In 1901 Laut moved to Wassaic, in Upstate New York, for her health and to be nearer her publishers. This was to be her home for the rest of her life, although she continued to spend her summers in the Canadian Rockies and Selkirk Mountains and to write extensively about Canada. Some indication of her financial success can be inferred from her 1902 contract with her Canadian publisher, William Briggs, from whom she could command the high royalty rate of twenty percent for The Story of the Trapper (1902), and from her purchase of Wildwood, her country estate.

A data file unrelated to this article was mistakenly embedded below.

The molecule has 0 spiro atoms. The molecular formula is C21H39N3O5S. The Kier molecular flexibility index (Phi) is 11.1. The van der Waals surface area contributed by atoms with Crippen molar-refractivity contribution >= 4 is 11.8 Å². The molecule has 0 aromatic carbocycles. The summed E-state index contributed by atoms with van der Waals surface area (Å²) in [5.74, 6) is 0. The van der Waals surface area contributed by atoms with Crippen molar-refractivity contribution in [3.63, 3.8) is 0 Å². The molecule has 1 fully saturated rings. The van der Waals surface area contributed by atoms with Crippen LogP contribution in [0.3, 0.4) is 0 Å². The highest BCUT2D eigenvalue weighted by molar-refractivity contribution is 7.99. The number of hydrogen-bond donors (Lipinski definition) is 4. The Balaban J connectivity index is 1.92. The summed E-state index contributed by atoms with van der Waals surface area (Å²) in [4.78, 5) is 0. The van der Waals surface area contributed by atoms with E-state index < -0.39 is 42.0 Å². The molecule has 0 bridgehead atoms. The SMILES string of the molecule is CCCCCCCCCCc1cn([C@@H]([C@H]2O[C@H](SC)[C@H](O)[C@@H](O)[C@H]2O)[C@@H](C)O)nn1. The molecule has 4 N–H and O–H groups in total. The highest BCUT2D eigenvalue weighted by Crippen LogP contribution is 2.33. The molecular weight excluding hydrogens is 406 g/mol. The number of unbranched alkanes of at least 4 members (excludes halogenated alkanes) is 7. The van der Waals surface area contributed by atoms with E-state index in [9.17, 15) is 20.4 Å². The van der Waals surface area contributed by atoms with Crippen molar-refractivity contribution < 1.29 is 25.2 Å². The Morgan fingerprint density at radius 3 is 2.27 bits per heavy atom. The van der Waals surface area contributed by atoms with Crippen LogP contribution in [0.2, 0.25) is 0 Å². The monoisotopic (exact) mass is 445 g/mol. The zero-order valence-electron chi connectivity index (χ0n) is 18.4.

Laut's best and best-selling books were (in her own words) intended "To re-create the shadowy figures of the heroic past, to clothe the dead once more in flesh and blood, to set the puppets of the play in life's great dramas again upon the stage of action." Drawing upon her extensive research into published and manuscript sources, including the private records of the Hudson's Bay Company, she reworked the same stories of early North American explorers and fur traders (Radisson and des Groseilliers, La VĂ©rendrye, Hudson, Hearne, Lewis and Clark, Vancouver) into scores of magazine articles which formed the basis of more than a dozen books. Those intended for younger readers include three short books in George M. Wrong and H. H. Langton's Chronicles of Canada series (The "Adventurers of England" on Hudson Bay: A Chronicle of the Fur Trade in the North [1914], Pioneers of the Pacific Coast: A Chronicle of Sea Rovers and Fur Hunters [1915], The Cariboo Trail: A Chronicle of the Gold-fields of British Columbia [1916]) and a 1930 series of three school history texts for the Ryerson Press. Her major works of history for adults include The Story of the Trapper, part of which was later incorporated into The Fur Trade of America (1921), Pathfinders of the West: Being the Thrilling Story of the Adventures of the Men Who Discovered the Great Northwest (1904), Vikings of the Pacific: The Adventures of the Explorers Who Came from the West, Eastward (1905), The Conquest of the Great Northwest: Being the Story of the Adventurers of England Known as the Hudson's Bay Company (1908), and Cadillac, Knight Errant of the Wilderness, Founder of Detroit, Governor of Louisiana from the Great Lakes to the Gulf (1931). The Conquest of the Great Northwest: Being the Story of the Adventurers of England Known as the Hudson's Bay Company was financially "her most satisfactory book," she claimed in 1912.